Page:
Every day on BiggerPockets we read of the strategies of those that fix/flip properties, or buy/hold. These investors are usually looking for older houses that for one reason or another are being offered at below market prices to buyers. However; as the market improves, there are fewer and fewer of those opportunities. You can get out of the market, or change your niche.
Why not get in on a new niche?
Rather than buying a “used” property that may be outdated and old, and may have issues you cannot see, BUY NEW!
Reasons to buy new construction
- You will be the first owner (you’re paying for the house, not all the previous profits of prior owners, brokers, remodelers, etc. over a period of years.)
- Everything in the house is new, and under warranty
- Lower costs of owning (less maintenance, lower insurance costs, energy efficient, etc.)
- Higher rents and demand
- Longer building lifespan
- Pride of ownership
Ways you can get in on new construction:
- Purchase a new home as a buy/hold investment, or as an owner/user
- Purchase land and Develop/build homes or commercial project yourself
- Partner with a Developer to develop land ( You can provide development loan or act as a Joint Venture Partner)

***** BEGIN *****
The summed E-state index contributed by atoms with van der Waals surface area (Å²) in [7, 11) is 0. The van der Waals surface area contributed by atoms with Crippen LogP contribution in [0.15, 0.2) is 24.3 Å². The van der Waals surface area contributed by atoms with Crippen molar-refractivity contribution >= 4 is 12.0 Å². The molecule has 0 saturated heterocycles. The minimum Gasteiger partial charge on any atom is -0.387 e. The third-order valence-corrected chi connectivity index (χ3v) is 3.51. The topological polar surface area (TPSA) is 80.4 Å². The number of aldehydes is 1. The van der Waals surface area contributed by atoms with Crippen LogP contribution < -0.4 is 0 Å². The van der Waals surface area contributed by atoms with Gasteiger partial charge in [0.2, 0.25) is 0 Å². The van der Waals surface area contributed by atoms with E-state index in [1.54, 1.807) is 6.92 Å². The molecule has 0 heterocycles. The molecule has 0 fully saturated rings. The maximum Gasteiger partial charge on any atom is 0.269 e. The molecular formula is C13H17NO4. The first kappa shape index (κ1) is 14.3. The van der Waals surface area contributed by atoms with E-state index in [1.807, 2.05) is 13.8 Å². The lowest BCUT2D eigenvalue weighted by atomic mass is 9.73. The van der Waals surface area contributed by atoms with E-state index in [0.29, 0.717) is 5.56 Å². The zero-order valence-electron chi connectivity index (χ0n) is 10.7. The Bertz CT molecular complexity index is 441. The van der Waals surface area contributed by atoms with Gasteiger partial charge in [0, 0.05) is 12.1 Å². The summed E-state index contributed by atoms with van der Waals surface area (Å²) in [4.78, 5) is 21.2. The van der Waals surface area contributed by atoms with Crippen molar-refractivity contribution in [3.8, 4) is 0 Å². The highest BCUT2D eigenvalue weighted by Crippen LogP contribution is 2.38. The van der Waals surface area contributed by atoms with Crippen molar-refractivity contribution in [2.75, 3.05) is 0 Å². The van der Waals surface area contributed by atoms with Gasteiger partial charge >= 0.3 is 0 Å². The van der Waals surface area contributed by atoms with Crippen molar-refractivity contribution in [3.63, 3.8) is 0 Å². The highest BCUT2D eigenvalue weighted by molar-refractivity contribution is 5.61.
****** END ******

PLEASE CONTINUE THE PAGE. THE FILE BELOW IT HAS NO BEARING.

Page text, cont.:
- Partner with a Developer/Builder on the construction of a new home or commercial project (Participate as a Construction lender or Joint Venture Partner)
If you aren’t familiar with new construction and the process, you will need to do your homework, and make sure you consult with an attorney, and/or your accountant to discuss the details. Be sure all financing is done according to the laws of your state, and through a mortgage broker that is experienced in dealing with construction lending. Make sure there are protections that limit the amount of money given out at any given time, and require regular construction updates. (with all the new technology, it’s easy for you to literally watch the progress of a building as it’s being built). Make sure the contractor is experienced, licensed, bonded and insured.
Photo: compujerameyIt Might Be Time to Switch Your Niche to New Construction - Here's Why. by Karen Margrave